That was a great video Shannon, thanks. I wish I knew how to kick
out a video that quick! I also watched your ride to work video,
that’s a cool route (if a little wet that day!). I would size that
sterling ring the same way, tap it up. One difference, and this is
just shop talk, not argument or criticism. I’d use a flat emery stick
on the sides and the back, and just use the rotary inside emery only
on the inside of the shank. My thinking is always, flat on flat,
rotary on inside curves. I feel like to keep the flat side of the
shank perfectly flat I need to emery it with a flat emery stick
(stick with a sheet of emery paper scored to fold around it). Then
lap the sides on the split lap, again with the flat on flat. Sort of
old-school I guess.
In a busy trade shop , there’s a vast array of used worn rings that
come in to be sized. Over 150 rings being sized every day using the
fusion method is a lot. Sizing up takes much more time to do
invisibly. Also, it’s common to run into shanks with multiple sizing
seams, some schlocked together using an easy solder. WG rings often
have rhodium plating masking future problems when using high fusion
temperatures as preferred method. Spring tensions inherent add to the
possibility that things will badly. Extra time/costs to deal with
this interrupt normal routines and are unprofitable, with invisible
repairs difficult. Heat sensitive stones add to the challenge.
I assume Phillip did not size himself over 150 rings every in 8
hours, very day. That would mean a ring sizing every 3.2 minutes.
Explainez-vous, s’il vous plait.
Wouldn’t want any newbies here to get the idea that there are few
dangers traveling down this road, or have an expectation that they
can race as fast as possible unaware of possible catastrophes.
Also, it's common to run into shanks with multiple sizing seams,
some schlocked together using an easy solder. WG rings often have
rhodium plating masking future problems when using high fusion
temperatures as preferred method.
This is why I do not do repairs, the amount of trouble you can get
into is enormous.
I applaud the jewellers who do this work.
So newbies send repairs to a good repairer and save yourself the
These guys are experts.
I have seen master crafts people loose it big time when they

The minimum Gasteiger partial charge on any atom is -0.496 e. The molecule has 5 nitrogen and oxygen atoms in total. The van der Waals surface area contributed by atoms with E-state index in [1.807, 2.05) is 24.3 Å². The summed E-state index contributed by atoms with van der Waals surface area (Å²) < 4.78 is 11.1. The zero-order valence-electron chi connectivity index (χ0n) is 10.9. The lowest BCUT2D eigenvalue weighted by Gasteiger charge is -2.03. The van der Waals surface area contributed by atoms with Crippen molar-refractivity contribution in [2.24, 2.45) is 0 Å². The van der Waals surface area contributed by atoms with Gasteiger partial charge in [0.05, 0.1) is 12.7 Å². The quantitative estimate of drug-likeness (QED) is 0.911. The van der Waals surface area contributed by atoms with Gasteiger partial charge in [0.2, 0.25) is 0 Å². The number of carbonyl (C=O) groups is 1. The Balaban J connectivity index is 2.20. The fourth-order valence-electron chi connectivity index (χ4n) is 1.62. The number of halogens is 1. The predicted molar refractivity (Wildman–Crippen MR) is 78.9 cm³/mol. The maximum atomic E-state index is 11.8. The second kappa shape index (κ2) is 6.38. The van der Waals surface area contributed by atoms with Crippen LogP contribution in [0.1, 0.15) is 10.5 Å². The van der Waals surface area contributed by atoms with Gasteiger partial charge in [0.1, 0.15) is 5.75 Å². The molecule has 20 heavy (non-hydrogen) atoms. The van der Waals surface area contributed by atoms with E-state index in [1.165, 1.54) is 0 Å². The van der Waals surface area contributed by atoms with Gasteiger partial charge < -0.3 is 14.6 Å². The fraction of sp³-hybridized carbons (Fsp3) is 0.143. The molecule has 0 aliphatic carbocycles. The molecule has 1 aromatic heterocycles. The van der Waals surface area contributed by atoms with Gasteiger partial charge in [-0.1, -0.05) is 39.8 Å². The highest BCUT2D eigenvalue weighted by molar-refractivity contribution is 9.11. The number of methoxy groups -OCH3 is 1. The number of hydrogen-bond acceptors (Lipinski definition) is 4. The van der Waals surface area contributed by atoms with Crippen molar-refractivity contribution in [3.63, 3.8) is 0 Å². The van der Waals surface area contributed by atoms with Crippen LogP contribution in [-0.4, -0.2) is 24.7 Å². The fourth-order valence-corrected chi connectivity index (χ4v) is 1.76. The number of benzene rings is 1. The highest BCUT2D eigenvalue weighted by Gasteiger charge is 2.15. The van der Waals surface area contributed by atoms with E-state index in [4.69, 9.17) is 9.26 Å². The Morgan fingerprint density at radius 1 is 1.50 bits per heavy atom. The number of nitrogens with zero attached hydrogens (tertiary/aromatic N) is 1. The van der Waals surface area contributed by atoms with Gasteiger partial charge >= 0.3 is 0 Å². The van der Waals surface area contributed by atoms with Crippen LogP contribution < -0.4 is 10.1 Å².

discover the piece was soft soldered by some schmuck.
Newbies soft solder is not easy solder it is lead solder and on
heating burns through the parent metal.
And the customers often complain about the price. A friend is
getting 20 claws redone and a garnet replaced in an antique "heirloom"
ring. I told her that $600 is a bargain. I have seen the ring and it
is rubbish did not tell them that. Praise be the the repairer of this
Well said Marko. That’s the whole thing, the work you do has to be
undetectable no matter what technique you use. Plus, as you say,
there are usually other complications like loose stones, bad prongs,
previous sloppy work, even on brand new pieces. If you are
conscientious and take care of what needs doing, that really slows
down how many sizings you can blow thru in a day. But what’s more
important, excellent work or maximum productivity? The customer is
who is important and they don’t care how many jobs you do per day,
they only care that you treat their ring like it’s the only job you
Having read the last two comments on repairing other people’s work
and the hazards that come with it, all I can say is that practice
After some ten years in the business of repairing jewellery I have
faced just about all things that a customer can do to their
jewellery, and what other jewellers have attempted to do to fix those
Though from my own experience it isn’t just the customer, but also
the boss in my case who had to be happy not only with the finished
product but also with the productivity of the employee/jeweller.
Being now based in Queensland, Australia and finding myself owning my
own business I find many of my clients are looking for someone to
fix/repair a valued piece rather than make new. So I will continue to
do the repairs, and the occasional make because funnily enough that
experience with repair work has made me a much better jeweller in the
Thank you all so much for your help and advice. I too will be
visiting this video since what I’ve learned from you all is that it’s
not being done properly and if i can learn the right way I’m sure it
will be a skill well worth knowing!